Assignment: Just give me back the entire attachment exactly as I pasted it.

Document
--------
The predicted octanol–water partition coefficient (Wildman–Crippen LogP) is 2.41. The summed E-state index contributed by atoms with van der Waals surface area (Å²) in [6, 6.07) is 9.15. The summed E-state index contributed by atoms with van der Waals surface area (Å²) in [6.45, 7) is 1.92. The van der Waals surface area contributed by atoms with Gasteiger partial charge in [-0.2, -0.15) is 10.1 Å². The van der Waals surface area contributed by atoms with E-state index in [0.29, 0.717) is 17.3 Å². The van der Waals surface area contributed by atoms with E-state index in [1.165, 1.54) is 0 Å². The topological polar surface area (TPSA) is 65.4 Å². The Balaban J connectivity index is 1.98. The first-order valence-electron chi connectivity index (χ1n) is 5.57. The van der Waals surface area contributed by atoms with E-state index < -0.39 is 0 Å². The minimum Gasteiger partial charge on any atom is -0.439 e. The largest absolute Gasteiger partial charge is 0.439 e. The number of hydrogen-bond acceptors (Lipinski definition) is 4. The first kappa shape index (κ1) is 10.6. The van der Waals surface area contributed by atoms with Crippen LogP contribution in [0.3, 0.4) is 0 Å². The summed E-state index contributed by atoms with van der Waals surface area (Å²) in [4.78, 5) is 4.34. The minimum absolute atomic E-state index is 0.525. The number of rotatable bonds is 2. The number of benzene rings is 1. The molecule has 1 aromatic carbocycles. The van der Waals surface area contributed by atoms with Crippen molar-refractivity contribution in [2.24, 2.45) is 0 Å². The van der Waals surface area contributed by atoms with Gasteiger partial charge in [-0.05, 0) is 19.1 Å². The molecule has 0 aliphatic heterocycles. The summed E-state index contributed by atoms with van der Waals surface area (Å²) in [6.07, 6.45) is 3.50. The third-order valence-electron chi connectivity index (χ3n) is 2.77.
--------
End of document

The predicted octanol–water partition coefficient (Wildman–Crippen LogP) is 2.41. The summed E-state index contributed by atoms with van der Waals surface area (Å²) in [6, 6.07) is 9.15. The summed E-state index contributed by atoms with van der Waals surface area (Å²) in [6.45, 7) is 1.92. The van der Waals surface area contributed by atoms with Gasteiger partial charge in [-0.2, -0.15) is 10.1 Å². The van der Waals surface area contributed by atoms with E-state index in [0.29, 0.717) is 17.3 Å². The van der Waals surface area contributed by atoms with E-state index in [1.165, 1.54) is 0 Å². The topological polar surface area (TPSA) is 65.4 Å². The Balaban J connectivity index is 1.98. The first-order valence-electron chi connectivity index (χ1n) is 5.57. The van der Waals surface area contributed by atoms with E-state index < -0.39 is 0 Å². The minimum Gasteiger partial charge on any atom is -0.439 e. The largest absolute Gasteiger partial charge is 0.439 e. The number of hydrogen-bond acceptors (Lipinski definition) is 4. The first kappa shape index (κ1) is 10.6. The van der Waals surface area contributed by atoms with Crippen LogP contribution in [0.3, 0.4) is 0 Å². The summed E-state index contributed by atoms with van der Waals surface area (Å²) in [4.78, 5) is 4.34. The minimum absolute atomic E-state index is 0.525. The number of rotatable bonds is 2. The number of benzene rings is 1. The molecule has 1 aromatic carbocycles. The van der Waals surface area contributed by atoms with Crippen molar-refractivity contribution in [2.24, 2.45) is 0 Å². The van der Waals surface area contributed by atoms with Gasteiger partial charge in [-0.05, 0) is 19.1 Å². The molecule has 0 aliphatic heterocycles. The summed E-state index contributed by atoms with van der Waals surface area (Å²) in [6.07, 6.45) is 3.50. The third-order valence-electron chi connectivity index (χ3n) is 2.77.